While not a hardship, it would be nice if the V-Class were to come standard with Apple CarPlay. The current infotainment system still allows passengers to play music via their smartphones, but for a car costing around R1-million, I was expecting CarPlay. Lastly, while I certainly like the way the V-Class looks, its glamourous exterior could be a touch too ministerial for some, especially when painted black and fitted with large wheels.

There's no denying the V-Class is the most luxurious MPV on sale in SA today. It certainly looks the part, with an interior to soothe the brow of even the most stressed VIP. The ride quality is superb, and so too is the performance and handling. However, starting at R1 027 686 for a standard V250d, it's expensive. For nearly R100 000 less, a similarly equipped Caravelle could be yours. It certainly won’t have the clout of the Three-pointed Star or the luxurious interior, though.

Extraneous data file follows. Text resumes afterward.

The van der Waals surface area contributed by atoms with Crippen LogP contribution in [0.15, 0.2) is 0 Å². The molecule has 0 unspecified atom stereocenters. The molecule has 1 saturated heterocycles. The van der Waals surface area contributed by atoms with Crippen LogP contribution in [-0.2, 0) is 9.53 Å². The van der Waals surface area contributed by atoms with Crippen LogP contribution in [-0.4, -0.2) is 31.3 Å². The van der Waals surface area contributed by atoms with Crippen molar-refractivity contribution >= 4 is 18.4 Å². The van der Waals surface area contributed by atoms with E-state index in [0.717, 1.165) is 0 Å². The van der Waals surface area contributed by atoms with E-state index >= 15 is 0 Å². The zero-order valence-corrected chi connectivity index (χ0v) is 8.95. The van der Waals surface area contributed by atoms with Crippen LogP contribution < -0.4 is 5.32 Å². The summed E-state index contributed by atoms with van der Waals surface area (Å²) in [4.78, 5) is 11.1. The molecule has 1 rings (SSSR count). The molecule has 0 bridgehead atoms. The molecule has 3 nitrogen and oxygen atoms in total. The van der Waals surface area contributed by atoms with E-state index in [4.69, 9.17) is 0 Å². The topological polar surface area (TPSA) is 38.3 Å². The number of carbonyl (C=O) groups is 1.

However, for even less money, you could have a Kia Grand Sedona. Spacious, comfortable and able to seat seven (or eight in EX+ guise), the Grand Sedona represents unbeatable value at R623 995 for a base model. It’s well equipped, comfortable and should last a lifetime. It’s nearly R400 000 less than the Mercedes, too.

On a sensible and practical level, nothing beats the Kia. Yet, if you want your practicality infused with luxury and elegance, there really isn’t anything that touches the V-Class. Yes, it's expensive, but it backs up its asking price with both style and substance. Plus, there's the added fun of watching other motorists wondering whether a government official or a pop star is hiding behind the privacy glass.